Butler’s most spectacular falling-out with the powers of Irish bigotry was in 1952. It arose from his horrified interest in what had taken place in Croatia during the Nazi occupation, when the puppet Croatian government -- staunchly Roman Catholic and anti-Semitic -- started its campaign against the Serb Orthodox minority and the Jews.

The Croatian Minister of the Interior, Artukovitch, was the master-mind behind the campaign in which 750,000 Orthodox and 30,000 Jews were massacred, and 240,000 Orthodox forcibly converted to Roman Catholicism. Because of the cruelty of this operation, Artukovitch was later known as the Himmler of Yugoslavia.

After the war Artukovitch escaped to Austria and Switzerland, and then, in 1947, took up residence in Ireland, with the connivance of the Roman Catholic Church and the Irish Government. A year later, armed with an Irish identity card, he left for the United States. Shortly before that date, while visiting old friends in Zagreb, Butler had been to a city library to read local newspaper accounts of life in wartime Croatia. He came back to Ireland determined to expose those people in his own country who had aided the war criminal to escape justice. A long essay, “The Artukovitch File,” gives Butler’s account of his detective work in tracing Artukovitch’s life in Ireland.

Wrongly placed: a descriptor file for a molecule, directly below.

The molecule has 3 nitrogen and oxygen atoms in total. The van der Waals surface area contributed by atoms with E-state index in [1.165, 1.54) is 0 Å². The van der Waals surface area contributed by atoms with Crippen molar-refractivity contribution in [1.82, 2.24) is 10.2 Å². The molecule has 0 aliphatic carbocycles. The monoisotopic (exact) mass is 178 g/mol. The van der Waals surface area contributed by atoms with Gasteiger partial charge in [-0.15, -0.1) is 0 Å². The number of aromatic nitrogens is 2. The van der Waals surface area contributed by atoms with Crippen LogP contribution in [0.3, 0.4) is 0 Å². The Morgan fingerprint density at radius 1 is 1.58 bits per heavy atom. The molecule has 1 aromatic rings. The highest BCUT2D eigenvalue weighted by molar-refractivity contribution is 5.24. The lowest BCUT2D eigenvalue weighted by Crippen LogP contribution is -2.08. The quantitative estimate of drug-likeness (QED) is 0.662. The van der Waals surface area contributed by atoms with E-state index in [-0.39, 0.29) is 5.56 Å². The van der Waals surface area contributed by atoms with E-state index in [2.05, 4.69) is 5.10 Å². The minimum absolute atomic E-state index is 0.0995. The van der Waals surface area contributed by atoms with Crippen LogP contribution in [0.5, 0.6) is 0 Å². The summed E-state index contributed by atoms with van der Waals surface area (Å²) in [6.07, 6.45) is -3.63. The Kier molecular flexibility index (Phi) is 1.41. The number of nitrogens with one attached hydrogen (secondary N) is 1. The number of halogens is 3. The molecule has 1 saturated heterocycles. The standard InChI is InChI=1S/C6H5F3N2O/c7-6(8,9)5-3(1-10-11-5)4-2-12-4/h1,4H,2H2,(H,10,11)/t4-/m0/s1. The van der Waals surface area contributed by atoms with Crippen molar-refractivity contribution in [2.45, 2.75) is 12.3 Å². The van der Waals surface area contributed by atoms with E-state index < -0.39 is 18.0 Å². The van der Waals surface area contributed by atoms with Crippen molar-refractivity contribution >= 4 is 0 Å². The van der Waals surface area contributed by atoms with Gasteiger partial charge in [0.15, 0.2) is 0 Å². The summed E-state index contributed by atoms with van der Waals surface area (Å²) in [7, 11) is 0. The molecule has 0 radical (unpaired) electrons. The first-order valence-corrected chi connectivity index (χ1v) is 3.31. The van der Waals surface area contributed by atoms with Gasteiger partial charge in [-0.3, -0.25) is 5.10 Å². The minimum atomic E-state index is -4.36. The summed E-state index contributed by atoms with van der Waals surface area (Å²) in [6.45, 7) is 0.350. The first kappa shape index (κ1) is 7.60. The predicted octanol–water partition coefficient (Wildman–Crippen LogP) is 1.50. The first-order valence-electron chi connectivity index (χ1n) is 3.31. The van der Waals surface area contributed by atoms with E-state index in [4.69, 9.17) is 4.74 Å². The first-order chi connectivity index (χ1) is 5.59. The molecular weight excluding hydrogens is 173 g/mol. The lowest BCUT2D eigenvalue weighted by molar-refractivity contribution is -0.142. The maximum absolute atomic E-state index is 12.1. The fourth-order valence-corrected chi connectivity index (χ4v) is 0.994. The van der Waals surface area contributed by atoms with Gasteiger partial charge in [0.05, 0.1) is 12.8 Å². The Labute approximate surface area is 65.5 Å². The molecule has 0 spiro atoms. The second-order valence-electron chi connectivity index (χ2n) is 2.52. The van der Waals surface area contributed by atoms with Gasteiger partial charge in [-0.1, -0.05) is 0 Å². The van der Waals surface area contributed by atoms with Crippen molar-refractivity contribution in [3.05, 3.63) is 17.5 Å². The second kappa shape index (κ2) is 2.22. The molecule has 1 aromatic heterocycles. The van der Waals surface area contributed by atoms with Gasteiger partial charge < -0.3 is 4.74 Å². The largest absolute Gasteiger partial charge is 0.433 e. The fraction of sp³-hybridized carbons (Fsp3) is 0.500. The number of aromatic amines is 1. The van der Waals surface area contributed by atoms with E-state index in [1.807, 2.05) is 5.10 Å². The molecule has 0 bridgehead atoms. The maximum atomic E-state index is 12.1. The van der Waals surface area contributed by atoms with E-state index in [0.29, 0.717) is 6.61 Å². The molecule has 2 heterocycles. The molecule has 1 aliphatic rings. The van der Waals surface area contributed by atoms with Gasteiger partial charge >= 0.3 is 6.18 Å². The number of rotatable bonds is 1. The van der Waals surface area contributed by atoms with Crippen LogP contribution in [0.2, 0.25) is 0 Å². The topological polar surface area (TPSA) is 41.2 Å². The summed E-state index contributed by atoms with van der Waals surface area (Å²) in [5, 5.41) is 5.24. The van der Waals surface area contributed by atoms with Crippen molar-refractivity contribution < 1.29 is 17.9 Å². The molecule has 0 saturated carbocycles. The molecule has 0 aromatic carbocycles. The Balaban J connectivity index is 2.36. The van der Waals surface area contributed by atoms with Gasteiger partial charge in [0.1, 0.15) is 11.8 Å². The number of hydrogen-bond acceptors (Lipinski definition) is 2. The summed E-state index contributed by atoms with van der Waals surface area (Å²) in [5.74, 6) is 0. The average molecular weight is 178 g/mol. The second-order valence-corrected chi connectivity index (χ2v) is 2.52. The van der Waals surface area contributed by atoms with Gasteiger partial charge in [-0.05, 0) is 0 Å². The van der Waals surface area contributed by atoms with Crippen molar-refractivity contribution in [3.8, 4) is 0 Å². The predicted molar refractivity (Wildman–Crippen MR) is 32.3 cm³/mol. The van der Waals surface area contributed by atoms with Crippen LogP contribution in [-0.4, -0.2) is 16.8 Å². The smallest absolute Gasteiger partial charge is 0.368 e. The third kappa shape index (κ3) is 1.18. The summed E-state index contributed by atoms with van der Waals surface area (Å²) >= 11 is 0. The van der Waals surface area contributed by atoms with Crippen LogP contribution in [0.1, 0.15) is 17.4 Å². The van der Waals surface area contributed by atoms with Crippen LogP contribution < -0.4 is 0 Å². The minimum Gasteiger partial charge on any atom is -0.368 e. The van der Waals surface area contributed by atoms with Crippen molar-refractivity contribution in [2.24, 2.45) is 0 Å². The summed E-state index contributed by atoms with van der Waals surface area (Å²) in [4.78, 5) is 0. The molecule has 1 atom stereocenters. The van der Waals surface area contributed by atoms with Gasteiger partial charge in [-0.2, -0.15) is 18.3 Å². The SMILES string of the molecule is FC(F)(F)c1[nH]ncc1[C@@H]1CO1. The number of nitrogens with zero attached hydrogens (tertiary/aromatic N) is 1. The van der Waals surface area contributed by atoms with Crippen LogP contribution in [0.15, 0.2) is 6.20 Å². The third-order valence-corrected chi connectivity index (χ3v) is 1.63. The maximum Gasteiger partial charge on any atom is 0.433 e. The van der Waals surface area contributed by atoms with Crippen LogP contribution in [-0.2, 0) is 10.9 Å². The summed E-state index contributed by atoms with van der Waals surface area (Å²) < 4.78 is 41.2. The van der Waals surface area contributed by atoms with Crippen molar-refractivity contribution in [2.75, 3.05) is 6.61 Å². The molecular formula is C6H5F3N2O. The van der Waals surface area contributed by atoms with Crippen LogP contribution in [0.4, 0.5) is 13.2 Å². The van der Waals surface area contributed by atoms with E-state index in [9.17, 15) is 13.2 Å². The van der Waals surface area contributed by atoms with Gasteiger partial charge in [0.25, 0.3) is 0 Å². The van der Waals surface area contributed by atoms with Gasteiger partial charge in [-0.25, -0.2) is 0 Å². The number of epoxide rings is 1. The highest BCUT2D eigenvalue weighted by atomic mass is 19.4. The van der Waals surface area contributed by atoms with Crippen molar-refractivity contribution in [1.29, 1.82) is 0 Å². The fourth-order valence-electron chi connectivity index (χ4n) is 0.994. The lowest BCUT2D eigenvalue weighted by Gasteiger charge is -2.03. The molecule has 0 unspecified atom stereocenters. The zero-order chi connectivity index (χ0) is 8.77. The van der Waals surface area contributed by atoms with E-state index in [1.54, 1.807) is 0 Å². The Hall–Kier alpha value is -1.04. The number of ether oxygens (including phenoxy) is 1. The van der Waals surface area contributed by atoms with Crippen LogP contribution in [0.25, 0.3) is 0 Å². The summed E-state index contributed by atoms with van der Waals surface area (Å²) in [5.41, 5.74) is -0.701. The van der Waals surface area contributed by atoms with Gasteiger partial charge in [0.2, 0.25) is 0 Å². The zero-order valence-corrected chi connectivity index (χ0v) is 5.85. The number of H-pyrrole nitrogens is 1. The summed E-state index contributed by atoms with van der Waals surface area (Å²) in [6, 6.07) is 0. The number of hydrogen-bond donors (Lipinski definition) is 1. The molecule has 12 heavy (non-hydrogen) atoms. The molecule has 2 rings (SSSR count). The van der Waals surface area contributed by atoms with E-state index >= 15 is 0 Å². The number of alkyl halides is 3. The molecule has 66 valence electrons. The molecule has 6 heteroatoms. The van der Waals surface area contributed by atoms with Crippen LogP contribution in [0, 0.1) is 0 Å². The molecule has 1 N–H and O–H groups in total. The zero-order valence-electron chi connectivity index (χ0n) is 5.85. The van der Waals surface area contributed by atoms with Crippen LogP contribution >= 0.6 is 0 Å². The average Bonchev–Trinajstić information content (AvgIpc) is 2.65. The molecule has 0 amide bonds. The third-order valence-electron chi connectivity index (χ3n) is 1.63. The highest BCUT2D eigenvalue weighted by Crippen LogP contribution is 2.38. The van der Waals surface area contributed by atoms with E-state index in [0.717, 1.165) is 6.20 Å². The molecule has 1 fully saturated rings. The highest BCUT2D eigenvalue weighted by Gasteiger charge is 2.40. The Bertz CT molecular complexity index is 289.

In 1952, at a lecture in Dublin about the persecution of the Roman Catholic Church by the Yugoslav communist regime, Butler rose to remind the audience about the Roman Catholic treatment of the Orthodox in Croatia, and the Papal Nuncio, who was in the hall, walked out. There was a press campaign against Butler. So powerful was local feeling against him that he felt obliged to resign from the Kilkenny Archaeological Society, and only a handful of people were prepared to come to his defence. Butler’s stand was courageous and right.

His fearlessness is also well illustrated in an essay, “Little K,” written in 1967 but published much later. This was inspired by the tragedy of a grand-daughter “whose body has changed but her mental age remains the same.” Butler faces up to the issue of the way society treats people he calls “mental defectives” and analyzes the arguments for and against some radical solution such as euthanasia. It is a disturbing and lucid examination of the problem, and it could be that the theme and the high seriousness with which is was treated inspired its choice for republication in the first ANCHOR ESSAY ANNUAL 1997, edited by Phillip Lopate, to be published later this year.